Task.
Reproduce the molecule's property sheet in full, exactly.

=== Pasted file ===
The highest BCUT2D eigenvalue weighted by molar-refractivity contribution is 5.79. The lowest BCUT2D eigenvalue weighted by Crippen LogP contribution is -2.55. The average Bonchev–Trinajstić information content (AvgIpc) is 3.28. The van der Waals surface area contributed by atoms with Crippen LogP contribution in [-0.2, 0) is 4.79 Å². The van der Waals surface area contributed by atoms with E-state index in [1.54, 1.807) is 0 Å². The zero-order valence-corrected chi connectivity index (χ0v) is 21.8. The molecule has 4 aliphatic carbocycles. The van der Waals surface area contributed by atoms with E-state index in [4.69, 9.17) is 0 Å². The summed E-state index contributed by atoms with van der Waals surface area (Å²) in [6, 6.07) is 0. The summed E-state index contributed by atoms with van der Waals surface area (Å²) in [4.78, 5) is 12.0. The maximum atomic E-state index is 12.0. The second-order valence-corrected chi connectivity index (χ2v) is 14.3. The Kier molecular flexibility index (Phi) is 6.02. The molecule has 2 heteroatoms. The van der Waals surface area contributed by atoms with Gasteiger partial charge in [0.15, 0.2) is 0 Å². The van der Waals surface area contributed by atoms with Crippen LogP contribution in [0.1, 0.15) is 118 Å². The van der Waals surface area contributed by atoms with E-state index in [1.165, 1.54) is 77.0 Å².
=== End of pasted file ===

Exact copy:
The highest BCUT2D eigenvalue weighted by molar-refractivity contribution is 5.79. The lowest BCUT2D eigenvalue weighted by Crippen LogP contribution is -2.55. The average Bonchev–Trinajstić information content (AvgIpc) is 3.28. The van der Waals surface area contributed by atoms with Crippen LogP contribution in [-0.2, 0) is 4.79 Å². The van der Waals surface area contributed by atoms with E-state index in [1.54, 1.807) is 0 Å². The zero-order valence-corrected chi connectivity index (χ0v) is 21.8. The molecule has 4 aliphatic carbocycles. The van der Waals surface area contributed by atoms with E-state index in [4.69, 9.17) is 0 Å². The summed E-state index contributed by atoms with van der Waals surface area (Å²) in [6, 6.07) is 0. The summed E-state index contributed by atoms with van der Waals surface area (Å²) in [4.78, 5) is 12.0. The maximum atomic E-state index is 12.0. The second-order valence-corrected chi connectivity index (χ2v) is 14.3. The Kier molecular flexibility index (Phi) is 6.02. The molecule has 2 heteroatoms. The van der Waals surface area contributed by atoms with Gasteiger partial charge in [0.15, 0.2) is 0 Å². The van der Waals surface area contributed by atoms with Crippen LogP contribution in [0.1, 0.15) is 118 Å². The van der Waals surface area contributed by atoms with E-state index in [1.165, 1.54) is 77.0 Å².